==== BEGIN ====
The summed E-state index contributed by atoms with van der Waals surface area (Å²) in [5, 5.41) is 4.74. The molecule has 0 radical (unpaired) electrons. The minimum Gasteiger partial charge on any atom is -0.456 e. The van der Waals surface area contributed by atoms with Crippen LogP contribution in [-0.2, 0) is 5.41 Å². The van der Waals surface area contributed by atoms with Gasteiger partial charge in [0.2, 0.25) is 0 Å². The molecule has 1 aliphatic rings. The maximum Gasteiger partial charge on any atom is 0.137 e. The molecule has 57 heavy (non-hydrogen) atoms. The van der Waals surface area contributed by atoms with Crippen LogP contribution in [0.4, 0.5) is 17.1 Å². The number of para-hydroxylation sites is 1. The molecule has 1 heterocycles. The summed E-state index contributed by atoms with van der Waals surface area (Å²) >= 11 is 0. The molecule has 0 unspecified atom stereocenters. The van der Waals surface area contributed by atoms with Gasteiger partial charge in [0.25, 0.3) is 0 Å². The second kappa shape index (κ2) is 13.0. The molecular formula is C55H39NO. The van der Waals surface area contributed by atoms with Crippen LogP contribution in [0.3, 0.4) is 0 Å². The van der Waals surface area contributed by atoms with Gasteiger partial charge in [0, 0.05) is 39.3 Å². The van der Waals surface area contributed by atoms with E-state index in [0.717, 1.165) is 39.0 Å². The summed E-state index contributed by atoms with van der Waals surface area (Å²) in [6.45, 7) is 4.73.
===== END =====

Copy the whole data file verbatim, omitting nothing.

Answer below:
The summed E-state index contributed by atoms with van der Waals surface area (Å²) in [5, 5.41) is 4.74. The molecule has 0 radical (unpaired) electrons. The minimum Gasteiger partial charge on any atom is -0.456 e. The van der Waals surface area contributed by atoms with Crippen LogP contribution in [-0.2, 0) is 5.41 Å². The van der Waals surface area contributed by atoms with Gasteiger partial charge in [0.2, 0.25) is 0 Å². The molecule has 1 aliphatic rings. The maximum Gasteiger partial charge on any atom is 0.137 e. The molecule has 57 heavy (non-hydrogen) atoms. The van der Waals surface area contributed by atoms with Crippen LogP contribution in [0.4, 0.5) is 17.1 Å². The number of para-hydroxylation sites is 1. The molecule has 1 heterocycles. The summed E-state index contributed by atoms with van der Waals surface area (Å²) >= 11 is 0. The molecule has 0 unspecified atom stereocenters. The van der Waals surface area contributed by atoms with Gasteiger partial charge in [0.25, 0.3) is 0 Å². The second kappa shape index (κ2) is 13.0. The molecular formula is C55H39NO. The van der Waals surface area contributed by atoms with Crippen LogP contribution in [0.3, 0.4) is 0 Å². The van der Waals surface area contributed by atoms with Gasteiger partial charge in [0, 0.05) is 39.3 Å². The van der Waals surface area contributed by atoms with E-state index in [0.717, 1.165) is 39.0 Å². The summed E-state index contributed by atoms with van der Waals surface area (Å²) in [6.45, 7) is 4.73.